Howie Hawkins For The Future
For immediate release: March 5, 2021
For more information: Howie Hawkins, email@example.com, 315-200-6046
Enact the “For the People Act,” But Without the Matching Funds Program
Howie Hawkins, the Green Party presidential candidate in 2020, said today that Congress must enact the For the People Act to protect voting rights from Republican voter suppression efforts in the states. But Hawkins wants it enacted without its matching funds program, which he says effectively excludes third party candidates from public funding and fails to stem the domination of campaign funding by big donors.
“Federal voting rights must be enacted defeat state-level Republican voter suppression bills that constitute the biggest assault on voting rights since the Jim Crow era. But the matching funds program should be cut from the For the People Act to protect third party candidates’ access to public funding and to reject its protections of big private donors,” Hawkins said.
“The matching funds program has nothing to do with voting rights. Congress should propose a progressive system of public campaign funding in separate legislation,” Hawkins added.
The For the People Act (H.R.1/S.1) passed in the House Wednesday night by a 220-210 vote with no Republicans in support. It now heads to the Senate where the Democrats do not have 60 votes for cloture to break a promised Republican filibuster. Meanwhile, over 250 voter suppression bills in 43 states introduced by Republicans are working their way through state legislatures. The conservative US Supreme Court is unlikely to overturn these laws when challenged.
“Now is the time for the Democrats to kill the filibuster in the Senate before racist senators use it again to block civil rights legislation as they have repeatedly since the 1950s. It is time for the Democratic leadership to play hardball and send the filibuster to the dustbin of history. If they fail, the Democrats are handing the power over to the Republicans even though they have the presidency and a majority in both houses of Congress,” Hawkins said.
The filibuster could be eliminated by a 51-50 vote if the Democrats all voted for it. Two Democratic Senators, Joe Manchin of West Virginia and Kyrsten Sinema of Arizona, have said they will vote with Republicans against ending the filibuster.
Hawkins reiterated his position that the public matching funds program in the bill “is a reform that doesn’t reform.” Among the problems Hawkins sees in the provisions of the proposed matching funds program are:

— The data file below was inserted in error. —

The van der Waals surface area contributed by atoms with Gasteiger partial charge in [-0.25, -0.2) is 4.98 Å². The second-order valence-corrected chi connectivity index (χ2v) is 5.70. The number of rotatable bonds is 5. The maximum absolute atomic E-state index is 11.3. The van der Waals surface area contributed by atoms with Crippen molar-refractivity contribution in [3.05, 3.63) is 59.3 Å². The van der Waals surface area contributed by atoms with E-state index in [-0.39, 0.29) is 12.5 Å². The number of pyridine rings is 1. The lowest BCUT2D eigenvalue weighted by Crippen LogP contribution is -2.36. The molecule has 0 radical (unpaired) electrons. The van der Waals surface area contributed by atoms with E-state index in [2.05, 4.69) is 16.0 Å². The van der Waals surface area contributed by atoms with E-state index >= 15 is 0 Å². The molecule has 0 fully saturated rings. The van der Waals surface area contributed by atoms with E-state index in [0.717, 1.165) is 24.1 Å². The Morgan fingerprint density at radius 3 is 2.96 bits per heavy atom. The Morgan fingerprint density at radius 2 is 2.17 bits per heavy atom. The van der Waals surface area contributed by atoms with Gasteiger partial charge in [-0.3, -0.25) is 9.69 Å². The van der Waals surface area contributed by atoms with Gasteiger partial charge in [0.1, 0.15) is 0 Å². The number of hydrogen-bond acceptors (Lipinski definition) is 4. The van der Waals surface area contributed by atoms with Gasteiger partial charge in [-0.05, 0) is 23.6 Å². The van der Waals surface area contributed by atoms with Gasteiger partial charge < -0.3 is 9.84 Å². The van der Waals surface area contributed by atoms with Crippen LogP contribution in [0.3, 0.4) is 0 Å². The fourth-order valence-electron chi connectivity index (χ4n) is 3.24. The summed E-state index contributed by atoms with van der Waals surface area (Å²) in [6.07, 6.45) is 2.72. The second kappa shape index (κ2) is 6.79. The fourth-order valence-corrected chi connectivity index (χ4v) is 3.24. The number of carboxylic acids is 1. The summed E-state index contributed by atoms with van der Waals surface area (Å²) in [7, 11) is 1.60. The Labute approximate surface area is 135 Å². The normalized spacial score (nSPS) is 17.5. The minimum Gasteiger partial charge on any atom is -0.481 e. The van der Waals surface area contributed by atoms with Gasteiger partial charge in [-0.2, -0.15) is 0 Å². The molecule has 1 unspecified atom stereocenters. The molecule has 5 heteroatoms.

- It effectively excludes third parties like the Green Party from public funding in presidential elections by increasing the qualifying threshold of small donations by five times.
- It increases the disparities among publicly-funded candidates by seven times with its 6:1 match for small donations.
- It increases the role of big donors by raising from $5,000 to $100 million the amount national party committees can contribute to the presidential candidates because big donors can give over $100,000 to each of the national parties’ three committees: their national committees and their House and Senate campaign committees.
- It does nothing to limit the hundreds of thousands of dollars that big donors can contribute to Victory Funds, which are joint fundraising committees of candidate committees and national and state party committees.
- It does nothing to stem the unlimited donations that can be made to SuperPACs for independent expenditures.
Hawkins said that a progressive public campaign finance program would include two tracks. The first would be a program of full public campaign finance program on the Clean Money Clean Elections (CMCE) model, in contrast to partial public funding on the matching funds model. With CMCE, each qualified candidate receives an equal public campaign grant and raises and spends no private money on their campaign. This program is currently in effect for presidential general election funding and for state elections in Arizona, Connecticut, and Maine. It is what progressives campaigned for in the 1990s and early 2000s. Then Senator Joe Biden co-sponsored a CMCE bill for congressional elections in 1997. Hawkins said the program should require publicly-funded candidates to participate in publicly-sponsored debates and require free and equal time for candidates on federally-licensed broadcasters.
The second track would be the proposed We The People Amendment to the U.S. Constitution that would overturn the rulings in Buckley v. Valeo (1976), Citizens United v. FEC (2010), McCutcheon v. FEC (2014), and other decisions that have held that artificial corporations have the same constitutional rights as natural persons and that money is speech, not property. This amendment would enable to public to fully regulate campaign finance, including enacting a system of full public campaign funding.